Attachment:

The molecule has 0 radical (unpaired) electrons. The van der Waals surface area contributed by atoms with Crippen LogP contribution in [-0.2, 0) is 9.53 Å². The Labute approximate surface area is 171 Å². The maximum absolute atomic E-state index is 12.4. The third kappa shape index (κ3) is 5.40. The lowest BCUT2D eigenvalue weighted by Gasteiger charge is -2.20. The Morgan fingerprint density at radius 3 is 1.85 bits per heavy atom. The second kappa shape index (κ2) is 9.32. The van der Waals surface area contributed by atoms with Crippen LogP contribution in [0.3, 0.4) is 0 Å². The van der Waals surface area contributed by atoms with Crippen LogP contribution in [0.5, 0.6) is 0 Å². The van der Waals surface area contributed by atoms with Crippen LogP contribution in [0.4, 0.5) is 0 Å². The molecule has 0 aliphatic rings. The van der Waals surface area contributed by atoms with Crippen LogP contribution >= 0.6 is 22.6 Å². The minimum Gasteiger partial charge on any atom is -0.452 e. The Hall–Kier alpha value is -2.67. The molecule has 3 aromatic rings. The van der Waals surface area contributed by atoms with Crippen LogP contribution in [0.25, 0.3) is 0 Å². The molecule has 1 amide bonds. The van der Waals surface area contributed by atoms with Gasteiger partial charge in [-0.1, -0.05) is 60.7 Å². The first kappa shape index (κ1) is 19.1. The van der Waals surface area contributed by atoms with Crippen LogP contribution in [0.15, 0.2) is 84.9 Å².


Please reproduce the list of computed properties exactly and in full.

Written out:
The molecule has 0 radical (unpaired) electrons. The van der Waals surface area contributed by atoms with Crippen LogP contribution in [-0.2, 0) is 9.53 Å². The Labute approximate surface area is 171 Å². The maximum absolute atomic E-state index is 12.4. The third kappa shape index (κ3) is 5.40. The lowest BCUT2D eigenvalue weighted by Gasteiger charge is -2.20. The Morgan fingerprint density at radius 3 is 1.85 bits per heavy atom. The second kappa shape index (κ2) is 9.32. The van der Waals surface area contributed by atoms with Crippen LogP contribution in [0.3, 0.4) is 0 Å². The van der Waals surface area contributed by atoms with Crippen LogP contribution in [0.5, 0.6) is 0 Å². The van der Waals surface area contributed by atoms with Crippen LogP contribution in [0.4, 0.5) is 0 Å². The molecule has 0 aliphatic rings. The van der Waals surface area contributed by atoms with Crippen LogP contribution >= 0.6 is 22.6 Å². The minimum Gasteiger partial charge on any atom is -0.452 e. The Hall–Kier alpha value is -2.67. The molecule has 3 aromatic rings. The van der Waals surface area contributed by atoms with Crippen LogP contribution in [0.25, 0.3) is 0 Å². The molecule has 1 amide bonds. The van der Waals surface area contributed by atoms with Gasteiger partial charge in [-0.1, -0.05) is 60.7 Å². The first kappa shape index (κ1) is 19.1. The van der Waals surface area contributed by atoms with Crippen LogP contribution in [0.15, 0.2) is 84.9 Å².